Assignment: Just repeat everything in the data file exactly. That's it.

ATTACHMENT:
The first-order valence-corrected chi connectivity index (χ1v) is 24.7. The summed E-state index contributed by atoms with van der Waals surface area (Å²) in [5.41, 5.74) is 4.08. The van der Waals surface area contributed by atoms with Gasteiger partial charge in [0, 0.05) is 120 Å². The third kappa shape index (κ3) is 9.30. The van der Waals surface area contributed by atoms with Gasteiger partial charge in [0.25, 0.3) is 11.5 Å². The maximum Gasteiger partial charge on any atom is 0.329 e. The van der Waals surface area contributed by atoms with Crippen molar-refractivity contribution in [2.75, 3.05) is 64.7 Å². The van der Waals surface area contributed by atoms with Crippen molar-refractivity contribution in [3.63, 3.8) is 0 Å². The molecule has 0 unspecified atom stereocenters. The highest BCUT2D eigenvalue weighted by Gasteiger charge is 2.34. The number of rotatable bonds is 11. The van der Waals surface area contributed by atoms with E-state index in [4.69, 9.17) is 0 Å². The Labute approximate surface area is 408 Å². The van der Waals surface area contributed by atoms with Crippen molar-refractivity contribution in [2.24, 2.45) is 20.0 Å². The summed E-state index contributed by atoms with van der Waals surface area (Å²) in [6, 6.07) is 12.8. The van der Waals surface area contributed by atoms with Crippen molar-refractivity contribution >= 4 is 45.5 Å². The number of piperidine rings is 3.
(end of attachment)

The first-order valence-corrected chi connectivity index (χ1v) is 24.7. The summed E-state index contributed by atoms with van der Waals surface area (Å²) in [5.41, 5.74) is 4.08. The van der Waals surface area contributed by atoms with Gasteiger partial charge in [0, 0.05) is 120 Å². The third kappa shape index (κ3) is 9.30. The van der Waals surface area contributed by atoms with Gasteiger partial charge in [0.25, 0.3) is 11.5 Å². The maximum Gasteiger partial charge on any atom is 0.329 e. The van der Waals surface area contributed by atoms with Crippen molar-refractivity contribution in [2.75, 3.05) is 64.7 Å². The van der Waals surface area contributed by atoms with Crippen molar-refractivity contribution in [3.63, 3.8) is 0 Å². The molecule has 0 unspecified atom stereocenters. The highest BCUT2D eigenvalue weighted by Gasteiger charge is 2.34. The number of rotatable bonds is 11. The van der Waals surface area contributed by atoms with E-state index in [4.69, 9.17) is 0 Å². The Labute approximate surface area is 408 Å². The van der Waals surface area contributed by atoms with Crippen molar-refractivity contribution in [2.24, 2.45) is 20.0 Å². The summed E-state index contributed by atoms with van der Waals surface area (Å²) in [6, 6.07) is 12.8. The van der Waals surface area contributed by atoms with Crippen molar-refractivity contribution >= 4 is 45.5 Å². The number of piperidine rings is 3.